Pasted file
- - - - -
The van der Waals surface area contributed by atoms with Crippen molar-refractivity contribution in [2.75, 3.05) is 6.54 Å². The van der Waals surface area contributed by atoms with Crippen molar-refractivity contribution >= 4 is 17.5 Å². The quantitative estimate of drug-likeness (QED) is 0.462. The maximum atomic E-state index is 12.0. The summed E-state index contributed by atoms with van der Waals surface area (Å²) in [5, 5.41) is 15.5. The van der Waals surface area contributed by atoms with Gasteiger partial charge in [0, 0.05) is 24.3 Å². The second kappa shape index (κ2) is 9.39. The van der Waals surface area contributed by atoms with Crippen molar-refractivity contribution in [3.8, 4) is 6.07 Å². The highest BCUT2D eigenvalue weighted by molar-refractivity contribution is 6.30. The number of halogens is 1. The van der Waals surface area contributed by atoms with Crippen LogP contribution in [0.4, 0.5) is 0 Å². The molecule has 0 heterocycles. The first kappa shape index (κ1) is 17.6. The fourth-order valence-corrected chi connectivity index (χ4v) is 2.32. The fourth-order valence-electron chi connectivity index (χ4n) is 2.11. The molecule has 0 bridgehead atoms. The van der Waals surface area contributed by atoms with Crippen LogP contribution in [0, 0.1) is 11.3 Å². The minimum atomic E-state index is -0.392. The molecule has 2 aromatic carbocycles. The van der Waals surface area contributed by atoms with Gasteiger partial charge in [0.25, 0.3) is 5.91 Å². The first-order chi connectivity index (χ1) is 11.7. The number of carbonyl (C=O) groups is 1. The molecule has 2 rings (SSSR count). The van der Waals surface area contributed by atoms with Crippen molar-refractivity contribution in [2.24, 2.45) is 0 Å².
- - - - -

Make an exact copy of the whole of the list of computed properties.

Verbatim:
The van der Waals surface area contributed by atoms with Crippen molar-refractivity contribution in [2.75, 3.05) is 6.54 Å². The van der Waals surface area contributed by atoms with Crippen molar-refractivity contribution >= 4 is 17.5 Å². The quantitative estimate of drug-likeness (QED) is 0.462. The maximum atomic E-state index is 12.0. The summed E-state index contributed by atoms with van der Waals surface area (Å²) in [5, 5.41) is 15.5. The van der Waals surface area contributed by atoms with Gasteiger partial charge in [0, 0.05) is 24.3 Å². The second kappa shape index (κ2) is 9.39. The van der Waals surface area contributed by atoms with Crippen molar-refractivity contribution in [3.8, 4) is 6.07 Å². The highest BCUT2D eigenvalue weighted by molar-refractivity contribution is 6.30. The number of halogens is 1. The van der Waals surface area contributed by atoms with Crippen LogP contribution in [0.4, 0.5) is 0 Å². The molecule has 0 heterocycles. The first kappa shape index (κ1) is 17.6. The fourth-order valence-corrected chi connectivity index (χ4v) is 2.32. The fourth-order valence-electron chi connectivity index (χ4n) is 2.11. The molecule has 0 bridgehead atoms. The van der Waals surface area contributed by atoms with Crippen LogP contribution in [0, 0.1) is 11.3 Å². The minimum atomic E-state index is -0.392. The molecule has 2 aromatic carbocycles. The van der Waals surface area contributed by atoms with Gasteiger partial charge in [0.25, 0.3) is 5.91 Å². The first-order chi connectivity index (χ1) is 11.7. The number of carbonyl (C=O) groups is 1. The molecule has 2 rings (SSSR count). The van der Waals surface area contributed by atoms with Crippen molar-refractivity contribution in [2.24, 2.45) is 0 Å².